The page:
For the period from the end of World War II in 1945 through April 28, 1952, the United States and its Allies occupied Japan. The Occupation involved approximately 130,000 Americans (both military and civilian) and about 35,000 British Troops based in Japan. SCAP (Supreme Commander for the Allied Powers), led by General MacArthur, wrote a new constitution for Japan.
As Japan needed to rebuild their economy after the war, part of the agreement to allow them to export goods out of their country was that they had to mark 50% of all items with "Occupied Japan" or "Made in Occupied Japan." This could be done with a paper label, cloth label (as on scarves, doilies, clothing), engraved, handwritten or stamped. Thus, you may come across things, such as a salt and pepper set, where only one of the pair is marked OJ and the other will just have "Japan" on it. The tags, labels, marks were placed on the items in Japan, before they were exported to other countries.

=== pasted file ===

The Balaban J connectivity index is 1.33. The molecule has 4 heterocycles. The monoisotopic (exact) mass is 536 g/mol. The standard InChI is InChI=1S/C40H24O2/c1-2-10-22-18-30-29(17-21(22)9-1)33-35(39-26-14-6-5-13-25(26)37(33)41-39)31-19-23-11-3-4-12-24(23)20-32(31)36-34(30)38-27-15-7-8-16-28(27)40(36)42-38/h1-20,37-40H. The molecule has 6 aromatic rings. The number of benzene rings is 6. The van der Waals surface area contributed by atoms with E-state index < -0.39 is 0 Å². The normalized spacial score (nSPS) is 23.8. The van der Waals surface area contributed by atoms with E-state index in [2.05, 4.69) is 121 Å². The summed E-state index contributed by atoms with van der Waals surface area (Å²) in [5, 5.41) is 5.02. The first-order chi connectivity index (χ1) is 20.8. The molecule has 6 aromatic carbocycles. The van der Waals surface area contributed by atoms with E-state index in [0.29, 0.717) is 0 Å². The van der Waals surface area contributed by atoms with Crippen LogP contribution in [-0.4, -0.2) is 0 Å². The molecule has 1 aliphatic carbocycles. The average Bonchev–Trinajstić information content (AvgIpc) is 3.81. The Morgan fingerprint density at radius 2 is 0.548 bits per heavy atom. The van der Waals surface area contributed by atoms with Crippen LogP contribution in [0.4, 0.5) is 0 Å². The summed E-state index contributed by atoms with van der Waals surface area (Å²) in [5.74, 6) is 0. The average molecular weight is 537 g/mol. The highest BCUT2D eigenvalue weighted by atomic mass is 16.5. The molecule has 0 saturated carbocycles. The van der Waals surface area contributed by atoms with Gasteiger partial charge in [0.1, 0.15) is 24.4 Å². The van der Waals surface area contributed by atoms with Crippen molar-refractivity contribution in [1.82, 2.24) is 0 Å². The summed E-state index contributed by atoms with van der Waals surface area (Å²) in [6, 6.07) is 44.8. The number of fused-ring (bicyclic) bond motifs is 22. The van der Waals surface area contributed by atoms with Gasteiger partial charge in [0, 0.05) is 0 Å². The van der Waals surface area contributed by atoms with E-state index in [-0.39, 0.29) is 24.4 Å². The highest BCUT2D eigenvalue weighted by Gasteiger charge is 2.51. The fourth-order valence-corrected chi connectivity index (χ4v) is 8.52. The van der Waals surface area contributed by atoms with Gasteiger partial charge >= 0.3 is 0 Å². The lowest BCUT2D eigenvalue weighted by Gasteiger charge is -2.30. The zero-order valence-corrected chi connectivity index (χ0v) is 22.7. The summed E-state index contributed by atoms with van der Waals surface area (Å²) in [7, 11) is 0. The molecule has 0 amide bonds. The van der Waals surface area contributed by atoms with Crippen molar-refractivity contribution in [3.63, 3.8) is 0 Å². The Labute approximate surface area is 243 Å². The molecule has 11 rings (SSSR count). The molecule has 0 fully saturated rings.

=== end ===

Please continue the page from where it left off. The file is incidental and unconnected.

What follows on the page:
During the last 2 years, 90% of the items were kitchenware, which is why we have a proliferation of china, dishes, vases, etc. with this mark, compared to other types of objects. Many of the figurines were cheaply made, and looked it. But the Japanese had a wonderful talent for mimicry - you will find pieces that you would swear are Dresden and when you turn them upside down, you will find "Made in Occupied Japan!"